Kyle Stokes speaking to the AP Statistics class at Ben Davis High School in Indianapolis' Wayne Township last week. Kyle did this at the request of a project-based learning coach and the district's superintendent to give students the "101" on Indiana's A-F grading system.
A few months ago, Wayne Township Schools superintendent Jeff Butts called me with a request: Help out some students at Ben Davis High School who were going to study Indiana’s system for rating schools.
My study of Indiana’s system for rating schools basically drove me crazy enough to make this video, so I immediately empathized with the students because of their assignment: get to know the A-F formula, “the Indiana Growth Model,” and possibly come up with recommendations for how to improve it.
Kindergarteners and first graders are already being taught using the Common Core State Standards. Indiana planned to add second grade next year, but that plan has been put on hold pending a legislative review.
But what happens next is unclear. According to the bill Gov. Mike Pence signed into law last week, the State Board of Education can take no further action to implement the Common Core State Standards. Yet the legislation also leaves any standards adopted before May 15, 2013 in place.
Proponents of the new standards argue pausing implementation of the Common Core will leave teachers unsure what to teach next year. But the bill’s statehouse advocate disagrees.
“I don’t know how stopping and taking another look at this in any way is worse than moving forward with something we think is bad,” says Sen. Scott Schneider, R-Indianapolis. Continue Reading →
More than 11,800 students will have to retake the IREAD-3 this summer or risk retention.
We’ve posted complete statewide results of the exam to two easily-searchable tables. You can find results for your school or your district. (This year’s data also includes results for non-public schools.)
State education officials released the results with little fanfare. Superintendent Glenda Ritz has been fiercely critical of the high-stakes exam, citing it as the primary reason she ran against former schools chief Tony Bennett in November.
Ritz, a former teacher who worked as a media specialist in Washington Township, has said repeatedly Indiana needs to rethink how it handles students who aren’t reading at grade level. Continue Reading →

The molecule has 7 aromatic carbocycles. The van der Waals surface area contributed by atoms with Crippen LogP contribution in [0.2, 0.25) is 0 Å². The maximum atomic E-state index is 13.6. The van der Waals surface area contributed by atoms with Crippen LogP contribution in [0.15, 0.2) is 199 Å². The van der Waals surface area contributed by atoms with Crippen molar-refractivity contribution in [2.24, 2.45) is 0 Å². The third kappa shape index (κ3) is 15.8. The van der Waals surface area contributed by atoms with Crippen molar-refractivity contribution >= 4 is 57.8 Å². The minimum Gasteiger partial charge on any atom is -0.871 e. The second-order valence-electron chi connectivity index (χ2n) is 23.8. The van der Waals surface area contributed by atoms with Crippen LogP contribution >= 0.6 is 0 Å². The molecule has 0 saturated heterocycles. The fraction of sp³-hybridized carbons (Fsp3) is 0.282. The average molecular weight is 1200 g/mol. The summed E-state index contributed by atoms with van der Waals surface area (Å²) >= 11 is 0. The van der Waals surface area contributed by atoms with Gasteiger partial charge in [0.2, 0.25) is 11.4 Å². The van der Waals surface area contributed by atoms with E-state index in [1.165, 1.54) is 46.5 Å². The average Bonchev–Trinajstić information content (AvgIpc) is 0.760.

Students at Charter School of the Dunes in Gary turned their January academic showcase into a rally to keep their school open after Ball State officials announced they were pulling their sponsorship. The school ultimately found a new authorizer, but five other charters' appeals were officially rejected Wednesday.
Ball State President Jo Ann Gora made it official and “final” Wednesday — five Indiana charter schools will not have the university’s backing next year, and will have to close if their leaders don’t find new sponsors.
In total, Ball State will not authorize nine of the schools it sponsored this year, representing a quarter of its charter portfolio — the largest in the state, currently. Even losing those charters, though, the university remains the state’s most prolific charter authorizer.
If the schools don’t find new authorizers, more charters will close in 2013 than in the combined twelve years since Indiana’s charter law passed. Continue Reading →
Statewide data collected by the Indiana Commission on Higher Education show that almost 30 percent of Hoosier high school graduates need to take at least one remedial course in math or English when they get to college. (It’s more than 60 percent for Indiana high school graduates headed to our two-year colleges.) Those are courses that carry no credit, but cost just the same as the ones that do…
Legislation signed into law by Gov. Mike Pence will require high schools throughout Indiana do a better job of determining whether their students are ready to go college.
The new law, House Enrolled Act 1005, was prompted in part by research that shows thousands of high school graduates, including those who graduated with academic honors, had to take basic remediation courses in math and English as college freshman.
Starting next school year, high schools will have start identifying 11th graders who are at risk of failing their senior-year graduation exams or need remedial classes before beginning college work for credit. The law also requires high schools to start providing extra help to those students in their senior year Continue Reading →
But an update on the testing company’s website — as of 12:30 Eastern — says the issue “has been resolved,” and IPS administrators have given the go-ahead for schools to resume testing, district spokesperson John Althardt tells StateImpact.
As we’ve reported, critics have leveled an array of criticisms against the Common Core — some don’t like the standards’ continued emphasis on testing, some fear federal intrusion in state education policy.
Superintendent Jon Willman, right, and members of the Hamilton Community School Board take questions about a proposed tax levy increase during a public meeting ahead of the November 2012 election. The referendum passed with 74 percent of the vote.
Less than a quarter of Indiana school corporations have pursued a referendum in the five years since the state legislature changed the way districts can levy taxes for construction and operating expenses.